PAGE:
After bending those cuts up (it might take a few times bending them and unbending them to get the pipe to fit right), the chimney can be screwed to a few of the sharp-pointy-bent-up parts.  Those eight little slits are needed to feed air to the chimney to get the afterburner effect when you actually start making bio-char with this thing so don't forget to include them.
   
Besides a few bricks to put the barrel on if you want to get all fancy or a few sticks to put the barrel on if you want to go all minimalist with your design, that's basically all here is to making my version of a TLUD. 

When it comes time to make some bio-char, I put the barrel on three bricks or sticks, fill it up with wood, light a fire on top, and put the chimney on.  It smokes a little at first, then flames start up the chimney, and it roars to life for about an hour.   After about an hour of so, the chimney is taken off, the air is blocked off by throwing dirt all around the bottom, and the lid is put back on tight (I usually throw some concrete blocks on top of the lid to make sure it is tight).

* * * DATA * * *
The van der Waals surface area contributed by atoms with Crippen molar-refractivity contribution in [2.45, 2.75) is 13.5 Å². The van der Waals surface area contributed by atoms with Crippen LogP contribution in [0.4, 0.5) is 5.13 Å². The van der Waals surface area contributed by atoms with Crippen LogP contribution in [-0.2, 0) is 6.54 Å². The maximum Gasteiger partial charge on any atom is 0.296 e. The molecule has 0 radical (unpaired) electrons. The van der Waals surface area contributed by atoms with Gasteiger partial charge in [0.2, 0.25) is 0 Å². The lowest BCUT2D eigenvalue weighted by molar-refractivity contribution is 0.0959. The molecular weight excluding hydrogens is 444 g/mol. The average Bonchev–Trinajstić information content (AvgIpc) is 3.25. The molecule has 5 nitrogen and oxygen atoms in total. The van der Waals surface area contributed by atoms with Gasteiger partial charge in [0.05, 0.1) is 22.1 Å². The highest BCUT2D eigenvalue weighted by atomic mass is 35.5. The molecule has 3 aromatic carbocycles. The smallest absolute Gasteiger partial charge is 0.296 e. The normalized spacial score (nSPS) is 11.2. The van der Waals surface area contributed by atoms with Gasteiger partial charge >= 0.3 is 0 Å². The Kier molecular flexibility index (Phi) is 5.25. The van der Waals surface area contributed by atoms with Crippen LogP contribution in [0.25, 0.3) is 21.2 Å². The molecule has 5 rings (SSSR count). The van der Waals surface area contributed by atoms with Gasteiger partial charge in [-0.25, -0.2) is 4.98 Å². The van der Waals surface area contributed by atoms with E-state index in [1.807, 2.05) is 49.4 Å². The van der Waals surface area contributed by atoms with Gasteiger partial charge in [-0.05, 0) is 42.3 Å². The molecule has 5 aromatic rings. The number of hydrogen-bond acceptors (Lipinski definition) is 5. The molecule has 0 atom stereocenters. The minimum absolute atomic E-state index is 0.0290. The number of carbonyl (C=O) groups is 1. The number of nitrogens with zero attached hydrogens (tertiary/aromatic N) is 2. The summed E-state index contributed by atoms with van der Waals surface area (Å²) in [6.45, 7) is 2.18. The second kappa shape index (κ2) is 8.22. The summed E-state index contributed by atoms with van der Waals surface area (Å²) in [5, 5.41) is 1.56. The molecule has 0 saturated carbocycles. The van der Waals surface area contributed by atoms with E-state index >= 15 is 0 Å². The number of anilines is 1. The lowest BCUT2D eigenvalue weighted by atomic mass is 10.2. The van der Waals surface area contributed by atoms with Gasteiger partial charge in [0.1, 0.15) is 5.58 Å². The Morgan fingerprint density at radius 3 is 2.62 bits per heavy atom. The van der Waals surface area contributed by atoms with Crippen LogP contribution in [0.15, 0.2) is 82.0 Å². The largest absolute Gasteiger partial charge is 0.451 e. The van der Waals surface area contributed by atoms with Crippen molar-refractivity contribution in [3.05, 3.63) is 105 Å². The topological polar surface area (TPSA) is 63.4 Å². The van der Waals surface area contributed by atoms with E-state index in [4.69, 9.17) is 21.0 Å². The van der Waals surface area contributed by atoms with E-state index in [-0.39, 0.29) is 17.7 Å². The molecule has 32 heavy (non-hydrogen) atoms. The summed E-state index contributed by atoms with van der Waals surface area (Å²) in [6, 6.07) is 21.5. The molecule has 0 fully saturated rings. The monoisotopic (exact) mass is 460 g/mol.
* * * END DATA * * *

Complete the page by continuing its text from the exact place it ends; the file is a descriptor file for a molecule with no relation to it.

The next day, I end up with some more bio-char to add to the garden.  A little muss and no fuss, and I'm on my way to creating some terra preta that will last for hundreds or thousands of years. 

Next time, I'll show the actual burn process.

7 comments:

  1. Yes!! I've wanted to see your setup, and hear about how it works. I fully intend to make some here, as I've got plenty of debris.

    When I saw a different version, they make a gap between the lid and barrel to give air for the afterburner. But I like the idea of having the lid on tight, and just making the slits a bit longer.